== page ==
The ink 22 to be used was a water-based ink having the composition shown in Table 1, and after sufficiently stirring each component, the ink 22 was subjected to pressure filtration with a filter having a pore diameter of 5 μm to obtain ink 22.








  Then, the amount of overlap between the wipers 35a to 35c and the ink discharge surface F is set to 1 mm, the pressure is in contact with the highly water-repellent ink discharge surface F, the linear velocity of the wipers 35a to 35c, and the ink discharge while the wipers 35a to 35c are passing. The effect of stretching the ink 22 at the rear ends of the wipers 35a to 35c when the purging wipe operation was executed while changing the flow rate of the ink pushed out from the nozzle 18 was visually observed. The results are shown in Table 2. In Table 2, the case where stretching of the ink 22 occurred at the rear ends of the wipers 35a to 35c was marked as ◯, and the case where stretching of the ink 22 did not occur was marked as x.
  As is apparent from Table 2, when the linear speed of the wipers 35a to 35c was 10 mm / sec, the stretching effect was recognized when the flow rate of the extruded ink was 0.20 cc / sec or more. When the linear speeds of the wipers 35a to 35c are 30 mm / sec and 50 mm / sec, the stretching effect is recognized when the flow rate of the extruded ink is 0.80 cc / sec or more, and the linear speed of the wipers 35a to 35c is 100 mm / sec. In the case of sec, the stretching effect was recognized when the flow rate of the extruded ink was 2.00 cc / secs. That is, it can be seen that the effect of stretching the ink 22 increases as the linear velocity of the wipers 35a to 35c in the purging wipe operation decreases and the amount of ink 22 pushed out increases.
  When performing the recovery operation of the recording heads 17a to 17c of the present embodiment, the linear velocity (moving speed) of the wipers 35a to 35c in the purging wipe operation and the ink ejected from the ink discharge nozzle 18 while the wipers 35a to 35c are passing. The difference in mist removal effect when the flow rate was changed was investigated. The configurations of the recording heads 17a to 17c and the wipers 35a to 35c and the composition of the ink 22 were the same as those in Example 1.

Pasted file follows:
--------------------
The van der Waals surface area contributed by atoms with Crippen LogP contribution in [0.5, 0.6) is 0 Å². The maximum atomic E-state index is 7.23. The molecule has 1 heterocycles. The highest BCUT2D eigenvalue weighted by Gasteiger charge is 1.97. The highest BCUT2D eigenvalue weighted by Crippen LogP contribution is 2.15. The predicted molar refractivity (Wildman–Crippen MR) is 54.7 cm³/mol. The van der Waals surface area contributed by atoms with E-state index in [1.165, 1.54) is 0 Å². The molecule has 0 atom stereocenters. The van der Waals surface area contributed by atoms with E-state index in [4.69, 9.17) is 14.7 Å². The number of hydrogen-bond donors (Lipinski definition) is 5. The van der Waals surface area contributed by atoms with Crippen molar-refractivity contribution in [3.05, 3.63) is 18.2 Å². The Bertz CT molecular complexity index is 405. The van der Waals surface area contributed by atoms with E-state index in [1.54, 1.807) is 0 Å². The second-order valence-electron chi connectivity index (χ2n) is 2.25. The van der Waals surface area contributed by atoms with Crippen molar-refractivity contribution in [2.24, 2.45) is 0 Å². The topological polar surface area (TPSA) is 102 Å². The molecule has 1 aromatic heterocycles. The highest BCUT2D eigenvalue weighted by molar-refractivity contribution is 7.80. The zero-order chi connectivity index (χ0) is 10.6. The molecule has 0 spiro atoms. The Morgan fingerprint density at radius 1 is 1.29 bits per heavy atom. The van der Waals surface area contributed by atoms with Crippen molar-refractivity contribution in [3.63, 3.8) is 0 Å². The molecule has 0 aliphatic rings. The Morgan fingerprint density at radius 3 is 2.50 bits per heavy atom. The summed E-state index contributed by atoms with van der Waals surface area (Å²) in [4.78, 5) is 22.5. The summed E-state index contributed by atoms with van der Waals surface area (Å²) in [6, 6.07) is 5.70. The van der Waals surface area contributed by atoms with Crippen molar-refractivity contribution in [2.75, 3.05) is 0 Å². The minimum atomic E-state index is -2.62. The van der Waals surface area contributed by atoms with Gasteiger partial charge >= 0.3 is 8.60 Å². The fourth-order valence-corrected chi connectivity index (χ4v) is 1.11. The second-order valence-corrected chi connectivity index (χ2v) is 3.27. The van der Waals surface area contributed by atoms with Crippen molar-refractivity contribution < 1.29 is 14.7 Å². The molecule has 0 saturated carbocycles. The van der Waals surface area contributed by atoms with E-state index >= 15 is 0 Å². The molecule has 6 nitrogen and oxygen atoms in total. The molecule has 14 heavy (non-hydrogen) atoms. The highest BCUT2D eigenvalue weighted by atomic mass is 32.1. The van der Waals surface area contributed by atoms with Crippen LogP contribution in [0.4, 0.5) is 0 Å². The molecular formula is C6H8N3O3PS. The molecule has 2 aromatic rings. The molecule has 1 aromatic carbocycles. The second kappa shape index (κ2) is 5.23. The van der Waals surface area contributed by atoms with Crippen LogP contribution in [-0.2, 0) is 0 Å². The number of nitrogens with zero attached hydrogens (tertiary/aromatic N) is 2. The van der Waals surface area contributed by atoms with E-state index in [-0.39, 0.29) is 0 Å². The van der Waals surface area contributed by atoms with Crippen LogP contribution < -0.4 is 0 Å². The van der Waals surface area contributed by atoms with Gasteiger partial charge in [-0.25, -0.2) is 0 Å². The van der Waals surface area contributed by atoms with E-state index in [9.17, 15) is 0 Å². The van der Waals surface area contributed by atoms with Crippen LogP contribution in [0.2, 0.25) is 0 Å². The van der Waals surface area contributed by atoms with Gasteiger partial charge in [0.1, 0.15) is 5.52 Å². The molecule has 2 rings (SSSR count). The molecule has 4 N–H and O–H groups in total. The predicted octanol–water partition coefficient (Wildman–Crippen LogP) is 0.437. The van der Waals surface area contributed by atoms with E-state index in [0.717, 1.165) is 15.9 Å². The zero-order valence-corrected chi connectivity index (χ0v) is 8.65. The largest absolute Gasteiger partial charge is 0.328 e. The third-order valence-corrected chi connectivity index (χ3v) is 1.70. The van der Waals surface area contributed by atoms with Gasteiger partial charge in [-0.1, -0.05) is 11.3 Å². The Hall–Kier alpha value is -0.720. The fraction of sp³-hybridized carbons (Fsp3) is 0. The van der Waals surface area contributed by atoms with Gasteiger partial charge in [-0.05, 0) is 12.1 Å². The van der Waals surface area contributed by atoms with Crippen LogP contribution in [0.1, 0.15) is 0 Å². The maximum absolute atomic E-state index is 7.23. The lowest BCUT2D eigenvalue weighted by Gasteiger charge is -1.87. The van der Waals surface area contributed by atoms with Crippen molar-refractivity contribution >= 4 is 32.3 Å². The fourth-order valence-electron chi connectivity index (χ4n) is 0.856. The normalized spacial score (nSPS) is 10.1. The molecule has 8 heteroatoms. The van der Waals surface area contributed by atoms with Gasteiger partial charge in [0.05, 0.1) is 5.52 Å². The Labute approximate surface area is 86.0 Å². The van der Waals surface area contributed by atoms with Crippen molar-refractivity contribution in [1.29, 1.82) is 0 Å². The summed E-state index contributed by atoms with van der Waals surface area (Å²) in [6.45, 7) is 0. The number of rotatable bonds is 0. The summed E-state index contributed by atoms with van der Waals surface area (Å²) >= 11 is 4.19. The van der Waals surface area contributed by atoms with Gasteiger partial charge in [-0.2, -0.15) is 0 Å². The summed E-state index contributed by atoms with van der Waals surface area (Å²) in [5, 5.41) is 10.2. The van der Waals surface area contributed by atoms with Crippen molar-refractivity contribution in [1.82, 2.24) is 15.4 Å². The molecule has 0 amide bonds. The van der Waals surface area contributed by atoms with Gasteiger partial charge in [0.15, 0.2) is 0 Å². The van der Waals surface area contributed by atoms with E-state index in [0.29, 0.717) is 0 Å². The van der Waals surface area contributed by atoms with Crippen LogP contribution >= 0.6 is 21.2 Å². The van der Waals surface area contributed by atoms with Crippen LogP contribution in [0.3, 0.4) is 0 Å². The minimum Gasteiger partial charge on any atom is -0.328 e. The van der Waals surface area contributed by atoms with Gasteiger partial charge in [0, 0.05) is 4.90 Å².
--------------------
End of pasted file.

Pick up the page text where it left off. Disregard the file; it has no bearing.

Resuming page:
As a test method, after the mist is attached to the highly water-repellent ink discharge surface F in advance and dried, the linear velocity of the wipers 35a to 35c and the amount of ink extruded from the ink discharge nozzle 18 through which the wipers 35a to 35c are passing The purging wipe operation was performed while stepwise changing, and the wiping degree of the mist adhering to the ink ejection surface F was observed when the ink wiping operation was performed with the linear speed of the wipers 35a to 35c set to 50 mm / sec. In the evaluation method, the case where the purging wipe operation and the ink wiping operation are executed once is defined as one cycle, the case where the mist is wiped in one cycle is indicated by ◯, the case where the mist is wiped by two cycles is indicated by △, The residual case which required 3 cycles or more for wiping was set as x. The results are shown in Table 3.
  As is apparent from Table 3, when the linear speed of the wipers 35a to 35c was 10 mm / sec, the flow rate of the extruded ink was 0.20 cc / sec or more and the mist was wiped in one cycle. Further, when the linear speeds of the wipers 35a to 35c are 30 mm / sec and 50 mm / sec, the flow speed of the extruded ink is 0.80 cc / sec or more, the mist is wiped in one cycle, and the linear speed of the wipers 35a to 35c is When the speed was 100 mm / sec, the flow rate of the extruded ink was 2.00 cc / sec and the mist was wiped off in one cycle. That is, it can be seen that the mist wiping effect increases as the linear velocity of the wipers 35a to 35c in the purging wipe operation decreases and the flow velocity of the pushed ink 22 increases.
  From the above results, it was confirmed that the linear speed of the wipers 35a to 35c in the purging wipe operation is preferably as slow as possible in order to obtain a stable mist removing effect while suppressing the ink consumption as much as possible.
  The present invention is applicable to an ink jet recording apparatus that performs recording by ejecting ink from a recording head. By using the present invention, foreign matters such as mist and paper dust that have adhered to the ink ejection surface of the recording head and dried can be reliably removed, and it is effective for defective ejection of ink and a decrease in sealing performance when the cap is mounted. Thus, an ink jet recording apparatus having a recording head recovery system that can be suppressed to a low level is obtained.
DESCRIPTION OF SYMBOLS 9 Recording part 10 Head housing 11C-11K Line head 17a-17c Recording head 18 Ink discharge nozzle 19 Maintenance unit 22 Ink 22a Purge ink 22b Ink reservoir 30 Wiping mechanism 31 Carriage 35a-35c Wiper 38 Rack tooth (drive mechanism)